The press in Britain is under-regulated but over-legislated, damaging genuine investigative journalism but allowing scandals like phone hacking to go undetected, the proprietor of The Independent told Parliament yesterday.
Giving evidence to a joint committee of MPs and peers Evgeny Lebedev, chairman of Independent Print Ltd, called for the Press Complaints Commission to be fundamentally reformed to restore public confidence in newspapers.
But he also criticised Britain's draconian libel laws for stifling important investigative journalism in the wider public interest. "The Press Complaints Commission has not worked," he told the Joint Committee on Privacy and Injunctions.
"[The industry] is under-regulated because the PCC is not independent, it is not transparent and it is not understandable to the public how it works. It hasn't managed to hold those responsible for phone hacking to account.
"[But] there is too much legislation that prevents newspapers from carrying out investigative journalism. We have got a few cases in our newspaper at the moment that are legitimate investigative cases that we cannot progress with because of the libel laws in this country."
Mr Lebedev said he believed a new press complaints body should have the power to fine newspapers and in certain circumstances even force papers to take out advertisements in rival publications to apologise. "I definitely believe that the new regulator should be a signal of change. It will be very important for it to be independent of the industry.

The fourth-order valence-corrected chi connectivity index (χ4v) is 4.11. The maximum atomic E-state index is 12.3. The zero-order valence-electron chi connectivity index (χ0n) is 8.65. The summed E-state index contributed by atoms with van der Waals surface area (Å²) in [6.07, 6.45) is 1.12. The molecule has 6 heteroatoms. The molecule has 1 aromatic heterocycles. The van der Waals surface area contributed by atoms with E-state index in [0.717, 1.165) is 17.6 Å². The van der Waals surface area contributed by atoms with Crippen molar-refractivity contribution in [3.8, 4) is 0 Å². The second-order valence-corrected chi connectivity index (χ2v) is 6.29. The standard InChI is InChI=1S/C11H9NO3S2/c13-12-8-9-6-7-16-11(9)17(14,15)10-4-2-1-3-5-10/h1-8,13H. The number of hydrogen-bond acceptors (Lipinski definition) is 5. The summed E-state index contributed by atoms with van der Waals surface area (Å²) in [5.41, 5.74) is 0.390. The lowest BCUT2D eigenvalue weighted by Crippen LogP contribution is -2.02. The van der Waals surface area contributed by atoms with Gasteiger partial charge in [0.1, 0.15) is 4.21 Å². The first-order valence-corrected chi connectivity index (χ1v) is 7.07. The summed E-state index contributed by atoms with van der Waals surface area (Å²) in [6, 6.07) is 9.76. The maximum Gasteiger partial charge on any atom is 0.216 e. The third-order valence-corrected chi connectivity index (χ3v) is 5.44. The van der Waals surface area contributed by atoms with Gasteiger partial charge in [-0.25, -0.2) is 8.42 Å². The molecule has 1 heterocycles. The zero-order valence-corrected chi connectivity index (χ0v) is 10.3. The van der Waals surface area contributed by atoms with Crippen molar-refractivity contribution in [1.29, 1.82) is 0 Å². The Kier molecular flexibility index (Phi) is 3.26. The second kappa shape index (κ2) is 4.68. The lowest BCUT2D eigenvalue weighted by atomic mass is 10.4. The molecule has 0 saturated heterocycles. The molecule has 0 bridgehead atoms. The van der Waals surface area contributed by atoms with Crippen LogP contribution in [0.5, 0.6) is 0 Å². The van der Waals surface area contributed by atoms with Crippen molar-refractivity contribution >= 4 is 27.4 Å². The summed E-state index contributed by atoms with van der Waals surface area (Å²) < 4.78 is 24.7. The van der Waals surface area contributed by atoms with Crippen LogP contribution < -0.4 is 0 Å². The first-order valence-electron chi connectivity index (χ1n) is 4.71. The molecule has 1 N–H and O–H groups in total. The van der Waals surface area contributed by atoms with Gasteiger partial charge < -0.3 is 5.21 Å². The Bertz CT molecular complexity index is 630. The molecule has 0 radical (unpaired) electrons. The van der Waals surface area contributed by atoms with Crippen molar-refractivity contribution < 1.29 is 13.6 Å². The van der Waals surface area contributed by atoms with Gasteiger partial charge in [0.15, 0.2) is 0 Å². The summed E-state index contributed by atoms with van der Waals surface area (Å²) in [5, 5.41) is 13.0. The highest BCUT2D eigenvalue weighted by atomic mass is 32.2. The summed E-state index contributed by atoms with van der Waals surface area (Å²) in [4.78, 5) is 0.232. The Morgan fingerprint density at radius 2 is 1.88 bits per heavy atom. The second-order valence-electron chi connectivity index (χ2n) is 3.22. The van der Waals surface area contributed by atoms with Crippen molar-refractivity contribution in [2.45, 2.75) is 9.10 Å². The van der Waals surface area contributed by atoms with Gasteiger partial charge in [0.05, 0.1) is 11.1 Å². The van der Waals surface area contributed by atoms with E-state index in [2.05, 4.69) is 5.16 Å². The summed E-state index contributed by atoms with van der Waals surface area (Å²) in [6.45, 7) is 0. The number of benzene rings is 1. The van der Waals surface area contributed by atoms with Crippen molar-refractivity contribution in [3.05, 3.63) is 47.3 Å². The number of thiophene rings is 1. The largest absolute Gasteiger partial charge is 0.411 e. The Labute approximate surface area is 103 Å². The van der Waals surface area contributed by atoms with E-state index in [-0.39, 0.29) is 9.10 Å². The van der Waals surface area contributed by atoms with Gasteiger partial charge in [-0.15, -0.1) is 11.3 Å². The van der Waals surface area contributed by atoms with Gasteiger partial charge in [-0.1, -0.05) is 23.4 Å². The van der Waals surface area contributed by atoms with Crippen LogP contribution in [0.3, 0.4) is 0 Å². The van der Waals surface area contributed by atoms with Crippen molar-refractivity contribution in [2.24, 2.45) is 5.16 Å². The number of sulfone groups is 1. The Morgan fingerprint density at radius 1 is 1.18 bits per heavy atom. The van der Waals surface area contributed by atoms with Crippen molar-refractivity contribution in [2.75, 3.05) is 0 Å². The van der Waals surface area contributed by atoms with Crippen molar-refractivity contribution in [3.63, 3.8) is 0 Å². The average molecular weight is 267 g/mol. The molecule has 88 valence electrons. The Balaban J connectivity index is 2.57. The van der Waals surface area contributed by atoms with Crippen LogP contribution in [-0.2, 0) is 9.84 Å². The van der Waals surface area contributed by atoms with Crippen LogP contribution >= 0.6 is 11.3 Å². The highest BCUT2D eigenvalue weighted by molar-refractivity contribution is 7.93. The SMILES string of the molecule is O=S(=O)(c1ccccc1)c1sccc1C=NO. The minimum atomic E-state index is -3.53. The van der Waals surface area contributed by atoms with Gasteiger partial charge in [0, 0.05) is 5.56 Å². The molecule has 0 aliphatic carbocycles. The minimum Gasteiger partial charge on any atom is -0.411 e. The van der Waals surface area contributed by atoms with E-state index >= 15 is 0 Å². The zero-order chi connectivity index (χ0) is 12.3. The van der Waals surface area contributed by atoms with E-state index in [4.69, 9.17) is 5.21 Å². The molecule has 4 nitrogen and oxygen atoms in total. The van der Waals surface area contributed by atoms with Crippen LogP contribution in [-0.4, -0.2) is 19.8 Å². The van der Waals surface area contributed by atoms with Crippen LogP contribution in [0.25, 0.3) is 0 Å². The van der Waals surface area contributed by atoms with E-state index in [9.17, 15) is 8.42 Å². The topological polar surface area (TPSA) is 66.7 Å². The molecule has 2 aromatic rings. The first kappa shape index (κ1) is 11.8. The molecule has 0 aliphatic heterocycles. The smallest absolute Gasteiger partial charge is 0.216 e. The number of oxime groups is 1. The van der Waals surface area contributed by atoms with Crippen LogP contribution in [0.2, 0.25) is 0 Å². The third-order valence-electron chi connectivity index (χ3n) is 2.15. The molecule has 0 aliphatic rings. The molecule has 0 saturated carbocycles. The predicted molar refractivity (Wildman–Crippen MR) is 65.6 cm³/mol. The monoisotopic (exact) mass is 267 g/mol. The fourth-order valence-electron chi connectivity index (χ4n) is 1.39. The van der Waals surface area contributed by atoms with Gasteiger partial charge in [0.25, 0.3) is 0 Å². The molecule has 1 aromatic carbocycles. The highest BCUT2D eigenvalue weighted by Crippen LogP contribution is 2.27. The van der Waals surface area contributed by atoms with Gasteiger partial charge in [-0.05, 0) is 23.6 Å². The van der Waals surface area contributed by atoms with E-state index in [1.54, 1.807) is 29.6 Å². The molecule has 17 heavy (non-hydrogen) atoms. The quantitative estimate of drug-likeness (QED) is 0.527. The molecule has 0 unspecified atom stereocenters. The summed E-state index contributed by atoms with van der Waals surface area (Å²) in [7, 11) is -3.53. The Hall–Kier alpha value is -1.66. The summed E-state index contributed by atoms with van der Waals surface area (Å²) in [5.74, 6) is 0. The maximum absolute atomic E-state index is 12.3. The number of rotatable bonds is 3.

"There needs to be a feeling from the public – whose trust we're trying to regain – that it is genuinely independent. It needs to be transparent so people can understand how it is set up, how the code of conduct works, who sits on the board, and how they are selected."
Mr Lebedev said being brought up in Russia "where there was no press freedom whatsoever" had made him acutely aware of how important a vibrant and free press was to democracy.
Chris Blackhurst, editor of The Independent, told the committee that he believed any body that replaced the PCC should have a far smaller role for editors. "I think there is recognition among editors, including myself, that the PCC as it is currently set up is not fit for purpose," he said.
"I think that's regrettable but it's a reflection of the fact that the public has lost faith and we as editors can't ignore that. There is a recognition that the PCC is too much under the influence of serving editors and one way to restore trust would be to have a newly constituted PCC where the majority of people taking decisions were lay members who are not serving editors."